Having said that, our evening meal at Le Talbooth was sublime. A flavour sensation that showed just how far farm fresh ingredients can take a dish. Found right beside the river, the thoroughly English dishes match this thoroughly English setting, which is charming and swan-framed even by night. I can vouch for the brilliance of the Thetford Forest venison saddle - rich in flavour and beautifully presented on the plate - and the flat mushroom and goats cheese cadeau for its bold freshness. It's the attention to detail that really sets this restaurant apart - original selections of fresh made bread, artistic arrangements, exposed beams and coffees served alongside chocolate in an old cigar box. Who said fine dining couldn't be fun!
To learn more or make a reservation click here.
England brims with charming escapes, historic communities and townships famed for their iconic residents. However, only the truly magical locations - cities rich in literary history, Georgian charm and architecture built to delight - become icons. Bath is one such regal destination. And it has been for quite a while. This place is old, really old. Founded by a King with a questionable skin condition back in 863 BC, this city has hosted the Celts, Romans, Saxons and contemporary Brits; all looking to take the water (and presumably a pot of tea). It is this water, which can be spied from the Roman Baths and suitably decadent Pump Room Restaurant where afternoon tea is highly recommended, that gives you a real sense of Bath's majesty. It takes around 10,000 years for the soft rain that blesses England to seep through the earth, be heated by high temperature rocks and return, warm and mineral-rich, to the surface. No one knows exactly where the water's source lies (which makes you hope that the picturesque rural communities encasing Bath never develop the desire to expand), yet I do know that you can take advantage of its undeniably soothing properties at Thermae Bath Spa. This decidedly modern, ever-popular venue is dedicated to helping visitors take in easy, breath deeply and bask in the brilliance of floating in 40 degree rooftop pool as snow falls and the sunset illuminates the surrounding stone structures. That said, the experience is just as pleasant when experienced on a faultlessly clear day.
There are more modern attractions too, which tend to take the form of food and shopping. Bath is a Mecca for farm shops and design stores and while there are some wonderful High Street gems (Hay and Found spring to mind), my favourite discovery was The Foodie Bugle, the newest addition to Margaret's Buildings. Full of fresh local produce, homewares, cookbooks and vintage treasures, this is a delightful spot to stop at and savour a pot of tea ... or a charcuterie and cheeses plate for that matter. On the subject of cheese, a pilgrimage to Paxton and Whitfield is essential, your inner foodie will thank you indefinitely. Savouring your purchases within Victoria Park while looking up at the Royal Crescent or the flourishing Botanical Gardens is also highly advised. Other culinary attractions include the quirky Sam's Kitchen Deli, where all of Bath's creatives go to work, and Bea's Vintage Tearoom where time is utterly irrelevant.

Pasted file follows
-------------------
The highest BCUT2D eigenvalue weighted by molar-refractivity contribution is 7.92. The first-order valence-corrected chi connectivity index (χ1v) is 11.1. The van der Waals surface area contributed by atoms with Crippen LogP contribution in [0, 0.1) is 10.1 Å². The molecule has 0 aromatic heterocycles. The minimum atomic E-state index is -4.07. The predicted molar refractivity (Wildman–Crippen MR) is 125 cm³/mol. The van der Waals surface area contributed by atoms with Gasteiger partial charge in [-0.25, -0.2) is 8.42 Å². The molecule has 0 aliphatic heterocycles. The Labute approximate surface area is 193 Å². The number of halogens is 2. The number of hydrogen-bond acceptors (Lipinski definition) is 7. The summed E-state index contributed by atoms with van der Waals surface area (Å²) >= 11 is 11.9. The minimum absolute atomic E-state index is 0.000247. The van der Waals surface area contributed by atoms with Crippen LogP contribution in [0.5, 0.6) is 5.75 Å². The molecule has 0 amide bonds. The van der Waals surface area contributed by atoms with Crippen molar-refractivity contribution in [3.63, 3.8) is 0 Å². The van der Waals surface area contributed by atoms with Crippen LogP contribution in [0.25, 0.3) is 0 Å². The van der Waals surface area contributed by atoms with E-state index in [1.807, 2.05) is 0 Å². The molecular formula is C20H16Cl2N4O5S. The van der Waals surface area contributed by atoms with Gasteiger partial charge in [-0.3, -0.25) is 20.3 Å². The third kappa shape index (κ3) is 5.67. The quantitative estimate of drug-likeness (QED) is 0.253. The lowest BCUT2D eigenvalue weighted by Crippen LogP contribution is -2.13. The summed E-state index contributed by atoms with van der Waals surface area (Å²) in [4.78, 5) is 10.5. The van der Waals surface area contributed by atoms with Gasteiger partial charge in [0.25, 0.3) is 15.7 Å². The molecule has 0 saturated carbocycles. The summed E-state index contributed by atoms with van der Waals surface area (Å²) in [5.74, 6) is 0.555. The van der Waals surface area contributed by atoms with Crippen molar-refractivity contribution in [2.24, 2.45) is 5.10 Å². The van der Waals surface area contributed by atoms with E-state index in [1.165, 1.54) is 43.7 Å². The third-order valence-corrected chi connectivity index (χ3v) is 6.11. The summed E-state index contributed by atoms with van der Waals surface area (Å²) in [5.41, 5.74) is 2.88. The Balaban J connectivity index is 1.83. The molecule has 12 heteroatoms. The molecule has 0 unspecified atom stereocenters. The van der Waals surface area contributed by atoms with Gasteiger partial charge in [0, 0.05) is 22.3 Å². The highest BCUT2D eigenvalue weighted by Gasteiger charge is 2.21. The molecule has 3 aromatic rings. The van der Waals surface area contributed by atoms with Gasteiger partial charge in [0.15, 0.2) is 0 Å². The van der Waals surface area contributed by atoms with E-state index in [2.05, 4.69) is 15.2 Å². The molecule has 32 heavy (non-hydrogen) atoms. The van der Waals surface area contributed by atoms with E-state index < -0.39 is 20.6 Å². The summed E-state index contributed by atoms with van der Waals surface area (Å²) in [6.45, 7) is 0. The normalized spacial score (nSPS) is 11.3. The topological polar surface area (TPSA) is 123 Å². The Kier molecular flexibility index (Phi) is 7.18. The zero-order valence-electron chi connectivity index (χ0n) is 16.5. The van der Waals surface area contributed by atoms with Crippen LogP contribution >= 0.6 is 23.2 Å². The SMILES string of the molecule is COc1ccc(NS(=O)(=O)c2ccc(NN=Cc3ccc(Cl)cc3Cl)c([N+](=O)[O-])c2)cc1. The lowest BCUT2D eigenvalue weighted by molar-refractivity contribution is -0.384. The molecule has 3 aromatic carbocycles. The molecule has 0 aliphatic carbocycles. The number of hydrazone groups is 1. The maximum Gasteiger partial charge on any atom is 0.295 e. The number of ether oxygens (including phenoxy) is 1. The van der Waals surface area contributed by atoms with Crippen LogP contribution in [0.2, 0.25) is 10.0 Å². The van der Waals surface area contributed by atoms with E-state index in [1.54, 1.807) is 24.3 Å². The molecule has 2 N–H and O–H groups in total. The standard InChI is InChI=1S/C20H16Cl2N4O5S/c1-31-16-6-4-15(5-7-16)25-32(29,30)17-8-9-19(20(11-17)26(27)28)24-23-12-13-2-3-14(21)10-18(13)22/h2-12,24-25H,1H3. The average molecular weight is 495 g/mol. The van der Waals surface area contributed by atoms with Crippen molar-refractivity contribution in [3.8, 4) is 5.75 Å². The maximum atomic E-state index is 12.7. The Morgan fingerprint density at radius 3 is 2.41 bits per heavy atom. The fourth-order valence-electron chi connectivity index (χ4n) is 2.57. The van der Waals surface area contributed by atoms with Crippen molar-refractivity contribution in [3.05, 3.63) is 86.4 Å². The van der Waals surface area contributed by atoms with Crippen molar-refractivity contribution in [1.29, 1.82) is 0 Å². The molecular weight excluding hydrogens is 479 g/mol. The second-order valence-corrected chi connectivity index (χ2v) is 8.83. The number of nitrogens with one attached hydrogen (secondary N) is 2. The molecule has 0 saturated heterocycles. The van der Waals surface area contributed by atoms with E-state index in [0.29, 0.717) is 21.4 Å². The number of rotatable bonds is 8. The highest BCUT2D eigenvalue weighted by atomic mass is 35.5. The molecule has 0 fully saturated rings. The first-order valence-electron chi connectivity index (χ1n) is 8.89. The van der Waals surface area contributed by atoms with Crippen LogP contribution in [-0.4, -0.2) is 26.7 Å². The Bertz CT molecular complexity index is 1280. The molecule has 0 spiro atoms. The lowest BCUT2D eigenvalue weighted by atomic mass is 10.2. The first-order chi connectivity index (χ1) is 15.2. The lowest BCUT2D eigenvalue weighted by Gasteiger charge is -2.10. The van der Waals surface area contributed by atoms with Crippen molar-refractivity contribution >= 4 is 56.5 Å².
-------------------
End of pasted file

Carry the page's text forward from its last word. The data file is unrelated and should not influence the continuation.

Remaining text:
For a really remarkable gastronomic encounter book a table at the Olive Tree Restaurant, where even the bread (made with treacle) and butter proves to be a taste sensation. In honour of its West Country setting, the fare is farm fresh and locally sourced with the focus clearly on bringing the very best out of individual ingredients - while getting a little playful with flavours - my passionfruit parfait enchased in chocolate and dotted with popping candy springs to mind here. The restaurant is attached to the relaxed yet refreshingly opulent Queensberry Hotel. Overlooking the Assembly Rooms (lovers of Austen and fashion rejoice) and a leisurely amble from The Circus, this luxury, boutique retreat is the ideal Bath base. Beds are the love child of a cloud and hug, rooms are spacious and homely, details are refreshingly Old World and the service is delightful. However, vagabonds be warned, it is forbidden to duel or ride horses through the lobby - and presumably the atmospheric Old Q Bar. Fanciful and fun, I don't recommend ever checking out. Of either the hotel or the city for that matter ...
For issue 1 we had the absolute pleasure of venturing north to discover the literary and glen filled wonderland that is the Lake District. A magical, time-forgotten English corner that brims with romance, wonder and old world allure. It’s basically just a bit of a babe, capable of being rather phenomenal in any season. Here are a few of our early-Spring photos that we hope shine a light on this gorgeous British treasure. Fingers crossed Peter Rabbit would approve.
For the full story, words and all, check out issue 1 here.
If you’re in search of dark skies and bright stars venture up to Northumberland where, in the heart of the Kielder Forest, you’ll be rewarded with the beautifully angular Kielder Observatory. Manned by the Kielder Observatory Astronomical Society, it hosts regular stargazing odysseys, allowing curious visitors to have dramatic encounters with the ever-dynamic night sky.
Putting the world into perspective and reminding you just how phenomenal that mysterious space beyond our own atmosphere can be, the observatory will humble and inspire in equal measure. For those who prefer to explore Northumberland by the light of day, the observatory isn’t far from Kielder Forest Drive, a blissfully remote route that winds its way through moorland and forest. The road is single track, unsurfaced and sure to make drivers feel that they’re getting their adventure on.